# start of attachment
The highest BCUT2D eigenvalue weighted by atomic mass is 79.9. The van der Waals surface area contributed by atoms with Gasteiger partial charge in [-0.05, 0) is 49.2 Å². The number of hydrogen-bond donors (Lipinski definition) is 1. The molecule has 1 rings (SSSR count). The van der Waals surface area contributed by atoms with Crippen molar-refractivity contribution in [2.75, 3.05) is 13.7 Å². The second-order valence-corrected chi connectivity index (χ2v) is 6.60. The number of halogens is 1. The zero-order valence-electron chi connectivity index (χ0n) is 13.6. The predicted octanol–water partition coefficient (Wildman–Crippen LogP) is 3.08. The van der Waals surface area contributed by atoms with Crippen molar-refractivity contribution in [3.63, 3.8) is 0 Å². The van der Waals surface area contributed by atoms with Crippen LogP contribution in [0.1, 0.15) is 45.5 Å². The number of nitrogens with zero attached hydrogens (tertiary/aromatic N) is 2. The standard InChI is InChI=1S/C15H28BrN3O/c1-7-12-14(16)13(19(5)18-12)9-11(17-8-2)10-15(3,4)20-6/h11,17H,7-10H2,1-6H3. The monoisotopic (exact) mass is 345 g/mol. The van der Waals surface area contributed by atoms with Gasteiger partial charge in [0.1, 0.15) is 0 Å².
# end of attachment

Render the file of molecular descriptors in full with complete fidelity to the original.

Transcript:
The highest BCUT2D eigenvalue weighted by atomic mass is 79.9. The van der Waals surface area contributed by atoms with Gasteiger partial charge in [-0.05, 0) is 49.2 Å². The number of hydrogen-bond donors (Lipinski definition) is 1. The molecule has 1 rings (SSSR count). The van der Waals surface area contributed by atoms with Crippen molar-refractivity contribution in [2.75, 3.05) is 13.7 Å². The second-order valence-corrected chi connectivity index (χ2v) is 6.60. The number of halogens is 1. The zero-order valence-electron chi connectivity index (χ0n) is 13.6. The predicted octanol–water partition coefficient (Wildman–Crippen LogP) is 3.08. The van der Waals surface area contributed by atoms with Crippen molar-refractivity contribution in [3.63, 3.8) is 0 Å². The van der Waals surface area contributed by atoms with Crippen LogP contribution in [0.1, 0.15) is 45.5 Å². The number of nitrogens with zero attached hydrogens (tertiary/aromatic N) is 2. The standard InChI is InChI=1S/C15H28BrN3O/c1-7-12-14(16)13(19(5)18-12)9-11(17-8-2)10-15(3,4)20-6/h11,17H,7-10H2,1-6H3. The monoisotopic (exact) mass is 345 g/mol. The van der Waals surface area contributed by atoms with Gasteiger partial charge in [0.1, 0.15) is 0 Å².